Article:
Review: Brian Friel Season

By David McShane

Sheffield Theaters (awarded Best Regional Theatre in 2013) are currently in the throes of a Brian Friel season. Friel, still alive and well in Donegal, Ireland, writes plays which overflow with appeal on every level; history, mirth and theatrical experimentation are but a few items which are frequently whipped around in his poetic concoctions. The productions I saw were of his famous play, Translations, which is now on at the Playhouse in Oxford, and Afterplay, a one-act piece performed in the Crucible’s studio.

All the plays in this season are worth seeing, just because Friel is the type of writer who writes lovely plays. Translations is set in 1833 as the British Army arrives in Ireland to create an English-language map of the country. Friel ingeniously creates a bi-lingual split onstage so that, despite the fact that all the actors are speaking in English, we recognise that some are speaking Gaelic; a device which Friel uses to great comic and heart-wrenching effect. Sarah, a character who has difficulty expressing herself, is beautifully rendered in this production. Her stuttering, almost mournful and animalistic moments of speech provided moments where Translations’concerns were expressed with a devastating simplicity.

Conversely, the Infant Prodigy is meant to be a verbose foil to Sarah.His translations of old words (like Sarah’s absent words) communicate eternal issues. Thus the ending, which makes for shiver-inducing reading on the page, should have been clearer. It is vital to make the connections more obvious in such a literary and language-focused play. The Infant Prodigy just didn’tquite shift roles and turn from an irreverent fool into the climatic commentator, who delivers a final speech where tales of epic pasts commentate all too aptly on the tumultuous present. Hopefully this power will be restored by the time the production reaches Oxford.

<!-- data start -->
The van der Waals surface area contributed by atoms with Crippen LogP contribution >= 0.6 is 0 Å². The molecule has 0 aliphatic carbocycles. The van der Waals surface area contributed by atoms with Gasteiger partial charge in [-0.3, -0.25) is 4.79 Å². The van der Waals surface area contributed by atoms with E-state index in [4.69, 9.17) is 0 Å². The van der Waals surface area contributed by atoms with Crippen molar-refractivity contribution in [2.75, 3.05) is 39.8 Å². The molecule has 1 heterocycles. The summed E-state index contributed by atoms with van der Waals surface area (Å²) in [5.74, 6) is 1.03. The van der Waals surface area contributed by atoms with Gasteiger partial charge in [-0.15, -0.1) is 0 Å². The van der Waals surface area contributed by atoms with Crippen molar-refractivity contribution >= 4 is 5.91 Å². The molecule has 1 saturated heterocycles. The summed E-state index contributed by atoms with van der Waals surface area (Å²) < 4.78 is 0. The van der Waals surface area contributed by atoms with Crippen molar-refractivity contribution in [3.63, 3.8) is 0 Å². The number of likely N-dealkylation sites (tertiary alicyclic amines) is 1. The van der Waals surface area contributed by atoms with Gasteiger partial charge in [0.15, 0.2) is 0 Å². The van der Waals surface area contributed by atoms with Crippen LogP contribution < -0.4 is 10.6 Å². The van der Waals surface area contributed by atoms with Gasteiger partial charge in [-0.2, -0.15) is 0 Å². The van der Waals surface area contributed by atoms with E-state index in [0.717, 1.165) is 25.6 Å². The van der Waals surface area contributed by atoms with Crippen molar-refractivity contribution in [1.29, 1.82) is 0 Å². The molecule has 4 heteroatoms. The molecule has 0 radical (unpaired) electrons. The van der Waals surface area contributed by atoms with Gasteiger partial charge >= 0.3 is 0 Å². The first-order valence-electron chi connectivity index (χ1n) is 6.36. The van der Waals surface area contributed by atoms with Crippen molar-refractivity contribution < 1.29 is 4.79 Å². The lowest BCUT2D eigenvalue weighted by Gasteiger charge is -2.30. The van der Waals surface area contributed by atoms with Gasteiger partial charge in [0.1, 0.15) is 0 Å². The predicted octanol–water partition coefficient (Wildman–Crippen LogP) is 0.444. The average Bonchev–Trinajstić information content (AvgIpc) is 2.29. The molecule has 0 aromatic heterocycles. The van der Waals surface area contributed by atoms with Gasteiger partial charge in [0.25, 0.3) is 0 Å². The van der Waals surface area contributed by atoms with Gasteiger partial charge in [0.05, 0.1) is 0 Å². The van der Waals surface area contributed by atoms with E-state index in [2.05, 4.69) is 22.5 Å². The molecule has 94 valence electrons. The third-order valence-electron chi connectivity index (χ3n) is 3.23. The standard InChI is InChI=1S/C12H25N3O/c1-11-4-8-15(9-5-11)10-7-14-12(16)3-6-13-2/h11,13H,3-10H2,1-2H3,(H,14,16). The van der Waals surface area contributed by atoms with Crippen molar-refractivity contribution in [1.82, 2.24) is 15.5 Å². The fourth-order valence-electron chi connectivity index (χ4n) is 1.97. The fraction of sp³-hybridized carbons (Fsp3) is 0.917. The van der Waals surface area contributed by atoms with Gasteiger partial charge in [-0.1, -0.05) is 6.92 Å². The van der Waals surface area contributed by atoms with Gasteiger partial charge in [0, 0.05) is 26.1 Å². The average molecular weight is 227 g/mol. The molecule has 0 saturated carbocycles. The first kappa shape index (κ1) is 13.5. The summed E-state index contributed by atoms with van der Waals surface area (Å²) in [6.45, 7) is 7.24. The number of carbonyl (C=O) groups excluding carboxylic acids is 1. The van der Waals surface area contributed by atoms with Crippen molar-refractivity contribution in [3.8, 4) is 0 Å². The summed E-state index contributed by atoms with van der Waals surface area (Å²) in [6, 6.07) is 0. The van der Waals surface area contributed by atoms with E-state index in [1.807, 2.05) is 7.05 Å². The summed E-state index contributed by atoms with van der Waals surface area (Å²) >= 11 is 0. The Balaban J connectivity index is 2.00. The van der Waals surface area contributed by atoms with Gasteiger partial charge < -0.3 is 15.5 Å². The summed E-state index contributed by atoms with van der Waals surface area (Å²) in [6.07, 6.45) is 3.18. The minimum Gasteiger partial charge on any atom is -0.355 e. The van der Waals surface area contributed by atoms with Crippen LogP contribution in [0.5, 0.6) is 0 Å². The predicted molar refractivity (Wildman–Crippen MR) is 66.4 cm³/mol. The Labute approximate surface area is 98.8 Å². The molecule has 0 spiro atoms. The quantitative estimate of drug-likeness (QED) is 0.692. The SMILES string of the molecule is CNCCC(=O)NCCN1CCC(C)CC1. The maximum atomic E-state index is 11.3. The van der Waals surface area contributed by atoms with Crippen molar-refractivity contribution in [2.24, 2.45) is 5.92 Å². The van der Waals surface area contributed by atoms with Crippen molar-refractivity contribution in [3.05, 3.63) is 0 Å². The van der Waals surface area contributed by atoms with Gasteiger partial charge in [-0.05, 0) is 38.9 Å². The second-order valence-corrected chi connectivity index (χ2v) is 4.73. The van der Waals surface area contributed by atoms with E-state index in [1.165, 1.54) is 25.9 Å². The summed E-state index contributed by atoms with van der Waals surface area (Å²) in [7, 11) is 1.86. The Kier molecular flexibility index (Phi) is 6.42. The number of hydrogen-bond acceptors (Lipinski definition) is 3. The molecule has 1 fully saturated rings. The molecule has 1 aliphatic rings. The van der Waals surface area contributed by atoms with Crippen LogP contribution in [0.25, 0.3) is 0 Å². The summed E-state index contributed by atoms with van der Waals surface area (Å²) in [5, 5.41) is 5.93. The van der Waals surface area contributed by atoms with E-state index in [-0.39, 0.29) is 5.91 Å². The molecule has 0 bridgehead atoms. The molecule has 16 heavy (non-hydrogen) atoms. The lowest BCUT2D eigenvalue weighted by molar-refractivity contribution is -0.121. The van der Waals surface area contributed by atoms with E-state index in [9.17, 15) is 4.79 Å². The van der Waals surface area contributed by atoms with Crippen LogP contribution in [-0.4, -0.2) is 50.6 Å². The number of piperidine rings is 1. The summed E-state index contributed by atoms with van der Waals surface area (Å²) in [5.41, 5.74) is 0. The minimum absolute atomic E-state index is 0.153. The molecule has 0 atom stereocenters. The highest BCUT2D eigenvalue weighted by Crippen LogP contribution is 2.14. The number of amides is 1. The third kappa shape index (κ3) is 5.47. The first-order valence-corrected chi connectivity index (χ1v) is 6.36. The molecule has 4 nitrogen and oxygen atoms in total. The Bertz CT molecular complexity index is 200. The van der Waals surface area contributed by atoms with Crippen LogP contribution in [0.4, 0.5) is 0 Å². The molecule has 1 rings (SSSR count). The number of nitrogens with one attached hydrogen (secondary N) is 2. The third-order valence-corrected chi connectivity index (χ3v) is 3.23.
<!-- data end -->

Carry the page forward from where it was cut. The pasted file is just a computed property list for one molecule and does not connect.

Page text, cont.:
Afterplay, however, is brilliant all-over. First produced in just 2002, the whole action centers on two people.  Friel has Chekov’s Sonya from Uncle Vanya and Andrey from The Three Sisters meet in a cafe, 20 years after the times their original plays are set in. The cafe here is an abstract one, concocted through hanging windows which turn a dusky blue as the play proceeds. Sean Gallegher as Andrey was great, although Niamh Cusack as Sonya was incredible: a masterful performance. The intimate space of the Studio allowed each movement to register and for each expression to expose a just little more of the strong, but corroded character before us. The production as a whole was judged to perfection; each subtle strand of emotion was teased out for examination before the next revelation struck. In a play which depends on underground emotional movements and on what just-met strangers (justifiably) don’t tell one another, delicacy is required to achieve full force. And it is.

Unfortunately Afterplay has now finished its run in Sheffield but catch Translations in Oxford if you can before the end of the week.

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